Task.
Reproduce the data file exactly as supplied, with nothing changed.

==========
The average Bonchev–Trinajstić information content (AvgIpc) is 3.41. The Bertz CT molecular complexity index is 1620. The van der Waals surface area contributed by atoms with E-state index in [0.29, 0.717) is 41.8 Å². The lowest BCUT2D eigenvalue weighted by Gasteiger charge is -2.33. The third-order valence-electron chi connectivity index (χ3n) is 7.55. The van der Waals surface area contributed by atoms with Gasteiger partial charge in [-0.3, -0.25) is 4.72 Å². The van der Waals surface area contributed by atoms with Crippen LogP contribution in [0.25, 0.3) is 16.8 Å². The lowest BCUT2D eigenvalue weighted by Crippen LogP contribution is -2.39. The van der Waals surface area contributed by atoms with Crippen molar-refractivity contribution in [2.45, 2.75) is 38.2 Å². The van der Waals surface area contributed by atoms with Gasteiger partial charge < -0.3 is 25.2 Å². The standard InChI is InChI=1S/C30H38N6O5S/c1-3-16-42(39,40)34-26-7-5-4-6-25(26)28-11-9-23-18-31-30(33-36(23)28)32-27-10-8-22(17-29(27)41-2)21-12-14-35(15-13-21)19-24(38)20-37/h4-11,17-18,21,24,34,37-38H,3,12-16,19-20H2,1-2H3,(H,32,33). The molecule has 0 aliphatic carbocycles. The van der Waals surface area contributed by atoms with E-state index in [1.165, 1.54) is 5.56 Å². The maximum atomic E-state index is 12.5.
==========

The average Bonchev–Trinajstić information content (AvgIpc) is 3.41. The Bertz CT molecular complexity index is 1620. The van der Waals surface area contributed by atoms with E-state index in [0.29, 0.717) is 41.8 Å². The lowest BCUT2D eigenvalue weighted by Gasteiger charge is -2.33. The third-order valence-electron chi connectivity index (χ3n) is 7.55. The van der Waals surface area contributed by atoms with Gasteiger partial charge in [-0.3, -0.25) is 4.72 Å². The van der Waals surface area contributed by atoms with Crippen LogP contribution in [0.25, 0.3) is 16.8 Å². The lowest BCUT2D eigenvalue weighted by Crippen LogP contribution is -2.39. The van der Waals surface area contributed by atoms with Crippen molar-refractivity contribution in [2.45, 2.75) is 38.2 Å². The van der Waals surface area contributed by atoms with Gasteiger partial charge < -0.3 is 25.2 Å². The standard InChI is InChI=1S/C30H38N6O5S/c1-3-16-42(39,40)34-26-7-5-4-6-25(26)28-11-9-23-18-31-30(33-36(23)28)32-27-10-8-22(17-29(27)41-2)21-12-14-35(15-13-21)19-24(38)20-37/h4-11,17-18,21,24,34,37-38H,3,12-16,19-20H2,1-2H3,(H,32,33). The molecule has 0 aliphatic carbocycles. The van der Waals surface area contributed by atoms with E-state index in [1.165, 1.54) is 5.56 Å². The maximum atomic E-state index is 12.5.